Hidden surface photovoltages revealed by pump probe KPFM

Hidden surface photovoltages revealed by pump probe KPFM

We use pump-probe Kelvin probe force microscopy (pp-KPFM) in combination with non-contact atomic force microscopy (nc-AFM) under ultrahigh vacuum, to investigate the nature of the light-induced surface potential dynamics in alumina-passivated crystalline silicon, and in an organic bulk heterojunction thin film based on the PTB7-PC71BM tandem. In both cases, we demonstrate that it is possible to identify and separate the contributions of two different kinds of photo-induced charge distributions that give rise to potential shifts with opposite polarities, each characterized by different dynamics. The data acquired on the passivated crystalline silicon are shown to be fully consistent with the band-bending at the silicon-oxide interface, and with electron trapping processes in acceptors states and in the passivation layer. The full sequence of events that follow the electron–hole generation can be observed on the pp-KPFM curves, i.e. the carriers spatial separation and hole accumulation in the space charge area, the electron trapping, the electron–hole recombination, and finally the electron trap-release. Two dimensional dynamical maps of the organic blend photo-response are obtained by recording the pump-probe KPFM curves in data cube mode, and by implementing a specific batch processing protocol. Sample areas displaying an extra positive SPV component characterized by decay time-constants of a few tens of microseconds are thus revealed, and are tentatively attributed to specific interfaces formed between a polymer-enriched skin layer and recessed acceptor aggregates. Decay time constant images of the negative SPV component confirm that the acceptor clusters act as electron-trapping centres. Whatever the photovoltaic technology, our results exemplify how some of the SPV components may remain completely hidden to conventional SPV imaging by KPFM, with possible consequences in terms of photo-response misinterpretation. This work furthermore highlights the need of implementing time-resolved techniques that can provide a quantitative measurement of the time-resolved potential.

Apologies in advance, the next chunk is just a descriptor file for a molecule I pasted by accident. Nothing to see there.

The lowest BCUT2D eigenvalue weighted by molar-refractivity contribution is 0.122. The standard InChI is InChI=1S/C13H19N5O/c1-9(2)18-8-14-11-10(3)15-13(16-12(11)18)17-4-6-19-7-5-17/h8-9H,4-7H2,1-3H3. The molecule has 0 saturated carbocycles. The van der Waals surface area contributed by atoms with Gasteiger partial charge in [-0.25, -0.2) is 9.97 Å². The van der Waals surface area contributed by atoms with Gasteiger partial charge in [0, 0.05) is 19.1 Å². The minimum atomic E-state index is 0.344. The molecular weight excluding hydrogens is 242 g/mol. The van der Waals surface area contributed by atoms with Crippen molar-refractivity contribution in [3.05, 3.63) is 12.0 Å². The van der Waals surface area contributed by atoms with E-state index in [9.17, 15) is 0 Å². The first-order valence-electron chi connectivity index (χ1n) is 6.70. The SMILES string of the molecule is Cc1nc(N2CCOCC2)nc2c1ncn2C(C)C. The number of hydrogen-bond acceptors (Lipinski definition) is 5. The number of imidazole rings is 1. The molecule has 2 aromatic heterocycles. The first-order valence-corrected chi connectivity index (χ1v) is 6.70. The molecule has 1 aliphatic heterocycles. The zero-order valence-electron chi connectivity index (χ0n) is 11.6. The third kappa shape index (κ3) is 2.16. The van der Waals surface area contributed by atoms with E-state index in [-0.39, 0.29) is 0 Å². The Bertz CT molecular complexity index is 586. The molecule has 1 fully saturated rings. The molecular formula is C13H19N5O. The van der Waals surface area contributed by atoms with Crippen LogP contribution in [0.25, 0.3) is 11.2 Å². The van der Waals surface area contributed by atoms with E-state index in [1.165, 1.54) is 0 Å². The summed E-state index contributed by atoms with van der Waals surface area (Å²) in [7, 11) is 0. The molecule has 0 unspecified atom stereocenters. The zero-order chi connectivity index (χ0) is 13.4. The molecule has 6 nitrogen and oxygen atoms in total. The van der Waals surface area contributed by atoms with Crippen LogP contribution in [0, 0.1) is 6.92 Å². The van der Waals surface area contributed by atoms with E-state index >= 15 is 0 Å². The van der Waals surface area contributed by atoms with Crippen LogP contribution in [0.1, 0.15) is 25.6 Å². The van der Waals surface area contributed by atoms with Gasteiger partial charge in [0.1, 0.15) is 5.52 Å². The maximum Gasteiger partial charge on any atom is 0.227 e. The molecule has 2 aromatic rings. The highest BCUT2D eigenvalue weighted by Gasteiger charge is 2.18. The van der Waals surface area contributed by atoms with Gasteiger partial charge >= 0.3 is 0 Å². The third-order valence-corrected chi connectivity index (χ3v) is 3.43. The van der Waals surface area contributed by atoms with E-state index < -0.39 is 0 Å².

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DOI : 10.1088/1361-6528/ac5542

Authors : Valentin Aubriet, Kristell Courouble, Olivier Bardagot, Renaud Demadrille, Łukasz Borowik, Benjamin Grévin

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